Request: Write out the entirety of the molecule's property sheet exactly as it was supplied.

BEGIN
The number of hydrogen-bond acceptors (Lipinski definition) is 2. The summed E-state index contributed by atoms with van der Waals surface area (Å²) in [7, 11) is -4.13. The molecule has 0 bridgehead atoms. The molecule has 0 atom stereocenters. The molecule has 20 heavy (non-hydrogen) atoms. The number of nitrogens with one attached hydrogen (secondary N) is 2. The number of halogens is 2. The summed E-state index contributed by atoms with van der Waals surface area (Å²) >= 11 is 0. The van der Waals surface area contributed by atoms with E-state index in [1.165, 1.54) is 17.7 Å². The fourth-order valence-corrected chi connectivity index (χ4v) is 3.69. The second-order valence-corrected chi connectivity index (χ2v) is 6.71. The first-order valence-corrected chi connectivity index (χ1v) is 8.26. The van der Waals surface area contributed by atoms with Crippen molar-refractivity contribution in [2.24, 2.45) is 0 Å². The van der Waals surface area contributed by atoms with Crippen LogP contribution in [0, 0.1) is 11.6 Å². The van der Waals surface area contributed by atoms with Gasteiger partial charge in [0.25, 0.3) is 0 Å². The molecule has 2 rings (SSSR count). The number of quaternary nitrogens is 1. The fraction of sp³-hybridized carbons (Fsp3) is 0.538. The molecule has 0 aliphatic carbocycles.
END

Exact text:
The number of hydrogen-bond acceptors (Lipinski definition) is 2. The summed E-state index contributed by atoms with van der Waals surface area (Å²) in [7, 11) is -4.13. The molecule has 0 bridgehead atoms. The molecule has 0 atom stereocenters. The molecule has 20 heavy (non-hydrogen) atoms. The number of nitrogens with one attached hydrogen (secondary N) is 2. The number of halogens is 2. The summed E-state index contributed by atoms with van der Waals surface area (Å²) >= 11 is 0. The van der Waals surface area contributed by atoms with E-state index in [1.165, 1.54) is 17.7 Å². The fourth-order valence-corrected chi connectivity index (χ4v) is 3.69. The second-order valence-corrected chi connectivity index (χ2v) is 6.71. The first-order valence-corrected chi connectivity index (χ1v) is 8.26. The van der Waals surface area contributed by atoms with Crippen molar-refractivity contribution in [2.24, 2.45) is 0 Å². The van der Waals surface area contributed by atoms with Crippen LogP contribution in [0, 0.1) is 11.6 Å². The van der Waals surface area contributed by atoms with Gasteiger partial charge in [0.25, 0.3) is 0 Å². The molecule has 2 rings (SSSR count). The number of quaternary nitrogens is 1. The fraction of sp³-hybridized carbons (Fsp3) is 0.538. The molecule has 0 aliphatic carbocycles.